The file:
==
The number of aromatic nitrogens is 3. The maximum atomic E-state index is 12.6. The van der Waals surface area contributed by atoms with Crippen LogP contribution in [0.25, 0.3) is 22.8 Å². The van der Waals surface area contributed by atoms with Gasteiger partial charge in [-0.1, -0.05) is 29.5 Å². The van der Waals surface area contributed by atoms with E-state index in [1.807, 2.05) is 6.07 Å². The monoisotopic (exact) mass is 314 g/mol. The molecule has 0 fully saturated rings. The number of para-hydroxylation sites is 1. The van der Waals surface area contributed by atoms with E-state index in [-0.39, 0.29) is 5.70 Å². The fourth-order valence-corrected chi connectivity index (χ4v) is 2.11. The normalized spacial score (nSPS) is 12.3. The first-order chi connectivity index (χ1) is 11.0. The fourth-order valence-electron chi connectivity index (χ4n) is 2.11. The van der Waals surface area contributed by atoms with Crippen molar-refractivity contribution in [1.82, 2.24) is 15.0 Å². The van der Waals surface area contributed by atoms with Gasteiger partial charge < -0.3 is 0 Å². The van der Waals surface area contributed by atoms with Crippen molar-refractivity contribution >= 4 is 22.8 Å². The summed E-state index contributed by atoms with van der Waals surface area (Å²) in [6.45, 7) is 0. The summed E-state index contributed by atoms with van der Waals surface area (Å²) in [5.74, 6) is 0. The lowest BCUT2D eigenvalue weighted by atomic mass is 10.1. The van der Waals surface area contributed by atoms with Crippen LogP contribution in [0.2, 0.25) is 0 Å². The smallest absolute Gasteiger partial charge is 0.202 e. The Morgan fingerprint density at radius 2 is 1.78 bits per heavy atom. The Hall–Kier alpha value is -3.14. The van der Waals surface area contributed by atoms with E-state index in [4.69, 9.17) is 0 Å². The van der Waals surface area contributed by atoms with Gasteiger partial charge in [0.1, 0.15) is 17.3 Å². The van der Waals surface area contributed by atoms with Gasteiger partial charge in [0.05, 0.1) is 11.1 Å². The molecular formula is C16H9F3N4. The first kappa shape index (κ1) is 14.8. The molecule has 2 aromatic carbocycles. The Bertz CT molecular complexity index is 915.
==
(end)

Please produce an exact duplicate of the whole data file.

The number of aromatic nitrogens is 3. The maximum atomic E-state index is 12.6. The van der Waals surface area contributed by atoms with Crippen LogP contribution in [0.25, 0.3) is 22.8 Å². The van der Waals surface area contributed by atoms with Gasteiger partial charge in [-0.1, -0.05) is 29.5 Å². The van der Waals surface area contributed by atoms with E-state index in [1.807, 2.05) is 6.07 Å². The monoisotopic (exact) mass is 314 g/mol. The molecule has 0 fully saturated rings. The number of para-hydroxylation sites is 1. The van der Waals surface area contributed by atoms with E-state index in [-0.39, 0.29) is 5.70 Å². The fourth-order valence-corrected chi connectivity index (χ4v) is 2.11. The normalized spacial score (nSPS) is 12.3. The first-order chi connectivity index (χ1) is 11.0. The fourth-order valence-electron chi connectivity index (χ4n) is 2.11. The van der Waals surface area contributed by atoms with Crippen molar-refractivity contribution in [1.82, 2.24) is 15.0 Å². The van der Waals surface area contributed by atoms with Gasteiger partial charge < -0.3 is 0 Å². The van der Waals surface area contributed by atoms with Crippen molar-refractivity contribution >= 4 is 22.8 Å². The summed E-state index contributed by atoms with van der Waals surface area (Å²) in [6.45, 7) is 0. The summed E-state index contributed by atoms with van der Waals surface area (Å²) in [5.74, 6) is 0. The lowest BCUT2D eigenvalue weighted by atomic mass is 10.1. The van der Waals surface area contributed by atoms with Crippen LogP contribution in [0.2, 0.25) is 0 Å². The smallest absolute Gasteiger partial charge is 0.202 e. The Morgan fingerprint density at radius 2 is 1.78 bits per heavy atom. The Hall–Kier alpha value is -3.14. The van der Waals surface area contributed by atoms with E-state index in [4.69, 9.17) is 0 Å². The van der Waals surface area contributed by atoms with Gasteiger partial charge in [0.1, 0.15) is 17.3 Å². The van der Waals surface area contributed by atoms with Gasteiger partial charge in [0.05, 0.1) is 11.1 Å². The molecular formula is C16H9F3N4. The first kappa shape index (κ1) is 14.8. The molecule has 2 aromatic carbocycles. The Bertz CT molecular complexity index is 915.